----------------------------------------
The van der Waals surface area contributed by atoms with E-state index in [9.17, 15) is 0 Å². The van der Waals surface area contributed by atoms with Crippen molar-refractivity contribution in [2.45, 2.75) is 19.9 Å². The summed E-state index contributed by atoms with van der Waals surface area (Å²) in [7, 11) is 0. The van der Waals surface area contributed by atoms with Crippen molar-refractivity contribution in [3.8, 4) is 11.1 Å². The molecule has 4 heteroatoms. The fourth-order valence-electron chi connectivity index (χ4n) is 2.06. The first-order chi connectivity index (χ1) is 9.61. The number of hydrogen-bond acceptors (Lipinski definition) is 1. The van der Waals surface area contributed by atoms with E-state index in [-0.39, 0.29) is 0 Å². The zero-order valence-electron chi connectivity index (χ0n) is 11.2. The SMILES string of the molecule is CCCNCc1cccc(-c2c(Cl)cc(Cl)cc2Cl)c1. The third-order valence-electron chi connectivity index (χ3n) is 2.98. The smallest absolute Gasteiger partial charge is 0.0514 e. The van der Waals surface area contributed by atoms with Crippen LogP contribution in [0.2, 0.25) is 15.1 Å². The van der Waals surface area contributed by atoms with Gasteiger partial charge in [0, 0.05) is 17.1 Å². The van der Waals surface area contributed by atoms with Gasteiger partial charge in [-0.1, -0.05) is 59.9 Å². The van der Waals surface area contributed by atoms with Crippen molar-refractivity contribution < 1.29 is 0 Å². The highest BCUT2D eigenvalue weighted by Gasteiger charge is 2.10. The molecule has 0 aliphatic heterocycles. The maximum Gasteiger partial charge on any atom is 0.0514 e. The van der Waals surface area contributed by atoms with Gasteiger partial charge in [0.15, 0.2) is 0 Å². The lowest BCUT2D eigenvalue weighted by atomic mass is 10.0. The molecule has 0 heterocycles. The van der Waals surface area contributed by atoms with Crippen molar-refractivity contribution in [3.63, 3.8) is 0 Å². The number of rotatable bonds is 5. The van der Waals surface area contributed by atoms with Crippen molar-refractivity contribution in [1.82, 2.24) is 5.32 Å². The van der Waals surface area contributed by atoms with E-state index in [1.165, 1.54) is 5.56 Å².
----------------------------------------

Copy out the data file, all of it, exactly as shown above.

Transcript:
The van der Waals surface area contributed by atoms with E-state index in [9.17, 15) is 0 Å². The van der Waals surface area contributed by atoms with Crippen molar-refractivity contribution in [2.45, 2.75) is 19.9 Å². The summed E-state index contributed by atoms with van der Waals surface area (Å²) in [7, 11) is 0. The van der Waals surface area contributed by atoms with Crippen molar-refractivity contribution in [3.8, 4) is 11.1 Å². The molecule has 4 heteroatoms. The fourth-order valence-electron chi connectivity index (χ4n) is 2.06. The first-order chi connectivity index (χ1) is 9.61. The number of hydrogen-bond acceptors (Lipinski definition) is 1. The van der Waals surface area contributed by atoms with E-state index in [-0.39, 0.29) is 0 Å². The zero-order valence-electron chi connectivity index (χ0n) is 11.2. The SMILES string of the molecule is CCCNCc1cccc(-c2c(Cl)cc(Cl)cc2Cl)c1. The third-order valence-electron chi connectivity index (χ3n) is 2.98. The smallest absolute Gasteiger partial charge is 0.0514 e. The van der Waals surface area contributed by atoms with Crippen LogP contribution in [0.2, 0.25) is 15.1 Å². The van der Waals surface area contributed by atoms with Gasteiger partial charge in [0, 0.05) is 17.1 Å². The van der Waals surface area contributed by atoms with Gasteiger partial charge in [-0.1, -0.05) is 59.9 Å². The van der Waals surface area contributed by atoms with Crippen molar-refractivity contribution < 1.29 is 0 Å². The highest BCUT2D eigenvalue weighted by Gasteiger charge is 2.10. The molecule has 0 aliphatic heterocycles. The maximum Gasteiger partial charge on any atom is 0.0514 e. The van der Waals surface area contributed by atoms with Gasteiger partial charge in [0.15, 0.2) is 0 Å². The lowest BCUT2D eigenvalue weighted by atomic mass is 10.0. The molecule has 0 heterocycles. The van der Waals surface area contributed by atoms with Crippen molar-refractivity contribution in [3.63, 3.8) is 0 Å². The number of rotatable bonds is 5. The van der Waals surface area contributed by atoms with Crippen molar-refractivity contribution in [1.82, 2.24) is 5.32 Å². The van der Waals surface area contributed by atoms with E-state index in [1.165, 1.54) is 5.56 Å².